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Are reverse mortgages finally getting some respect?

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Actors we haven’t seen for years (think Robert Wagner, Pat Boone, Alex Trebek, and Henry Winkler) are trying to raise their stars again by pitching reverse mortgages. By 2010, nearly 10 percent of all reverse mortgages were in default. Those two reasons and others contributed to a lack of respect for a financial tool aimed at those 62 years old and beyond. But, now some financial experts suggest that a government overhaul to the reverse mortgage program in 2013 and some new research on the use of reverse mortgages make it a viable tool for those looking to make long-term financial plans.

Anybody looking at reverse mortgages should carefully weigh the costs and benefits of a reverse mortgage before getting one.


High fees. There are a lot of fees associated with a reverse mortgage. A lender can charge 2 percent of the initial $200,000 of a home’s value and 1 percent of the remaining value, with a cap of $6,000.  You may also owe a monthly service fee of up to $35, as well as traditional closing costs.  Those fees mean that a reverse mortgage should not be a loan of first resort for people looking to ease their retirement finances. They also mean that if you aren’t looking to continue living in the home you are hoping to get a reverse mortgage on for at least the next seven to 10 years, getting a reverse mortgage may not be worth it. Those fees are aggravated by an interest rate that is often higher than the rate for a traditional home equity loan. The result is that a reverse mortgage may bring in a great deal less than you hoped. It’s a good deal for the banks but it may not be such a good deal for you.

Loss of inheritance. For most people, a home is generally our largest investment. That makes its value to our heirs without compare but a reverse mortgage is paid off when your home is sold. If you die, your heir’s will either have to sell the home or pay of the reverse mortgage.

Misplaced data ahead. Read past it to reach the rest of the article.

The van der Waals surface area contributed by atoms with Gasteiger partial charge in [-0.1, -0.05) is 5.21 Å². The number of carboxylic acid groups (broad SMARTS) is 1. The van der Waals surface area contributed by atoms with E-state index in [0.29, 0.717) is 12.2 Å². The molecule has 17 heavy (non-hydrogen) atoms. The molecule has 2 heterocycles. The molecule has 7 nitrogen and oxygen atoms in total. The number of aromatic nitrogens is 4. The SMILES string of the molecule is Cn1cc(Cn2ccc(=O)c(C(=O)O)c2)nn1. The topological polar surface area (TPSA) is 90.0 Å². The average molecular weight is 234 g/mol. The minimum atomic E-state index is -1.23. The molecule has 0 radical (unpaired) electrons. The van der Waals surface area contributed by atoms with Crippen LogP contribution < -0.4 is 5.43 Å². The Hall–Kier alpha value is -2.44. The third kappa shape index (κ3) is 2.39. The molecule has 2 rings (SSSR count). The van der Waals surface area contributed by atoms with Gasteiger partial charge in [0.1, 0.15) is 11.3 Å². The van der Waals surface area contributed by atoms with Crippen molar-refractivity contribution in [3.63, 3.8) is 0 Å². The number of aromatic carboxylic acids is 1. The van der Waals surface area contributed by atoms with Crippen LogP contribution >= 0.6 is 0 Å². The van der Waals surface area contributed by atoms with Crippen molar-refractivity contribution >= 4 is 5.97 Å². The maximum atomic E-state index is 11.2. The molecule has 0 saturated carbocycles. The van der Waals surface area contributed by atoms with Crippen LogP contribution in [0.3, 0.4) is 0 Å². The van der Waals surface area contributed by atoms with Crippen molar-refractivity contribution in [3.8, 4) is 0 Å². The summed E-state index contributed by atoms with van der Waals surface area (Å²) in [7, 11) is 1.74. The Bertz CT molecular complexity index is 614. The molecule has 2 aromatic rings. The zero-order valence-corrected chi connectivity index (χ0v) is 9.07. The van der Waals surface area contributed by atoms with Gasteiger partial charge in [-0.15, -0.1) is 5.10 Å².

You don’t have to die to put you on the hook for repaying the loan. A reverse mortgage is made on your primary residence. That means that you must consistently live in the home if you want to avoid paying back the loan. If you transfer to a nursing home or decide to move, you’ll need to repay the loan. You are also still on the hook for costs such as taxes, insurance and upkeep.


Enhance financial plans. John Salter, an assistant professor at Texas Tech University, and two colleagues, studied ways that a reverse mortgage could provide a way to enhance long-term financial plans responsibly. They suggest tapping a reverse mortgage in a falling market rather than the portfolio and then repaying the money when the market recovers.

Create monthly income. Gerald Wagner, CEO of Ibis Software, a company that does reverse mortgage analysis suggests that adding a reverse mortgage to the retirement mix can help retirees achieve a more sustainable withdrawal rate.

Before you make any decisions about getting a reverse mortgage, you should check to see how having a reverse mortgage in some states may impact your ability to qualify for government benefits such as Medicaid (see how Washington state handles reverse mortgages here). Those considering a reverse mortgage should consider all the risks and costs before making such a decision.

If you are considering a reverse mortgage, check with a financial planner to determine if there might be better options for either using your reverse mortgage.


What happens with your reverse mortgage after you die

or check out our white paper on Reverse Mortgages.


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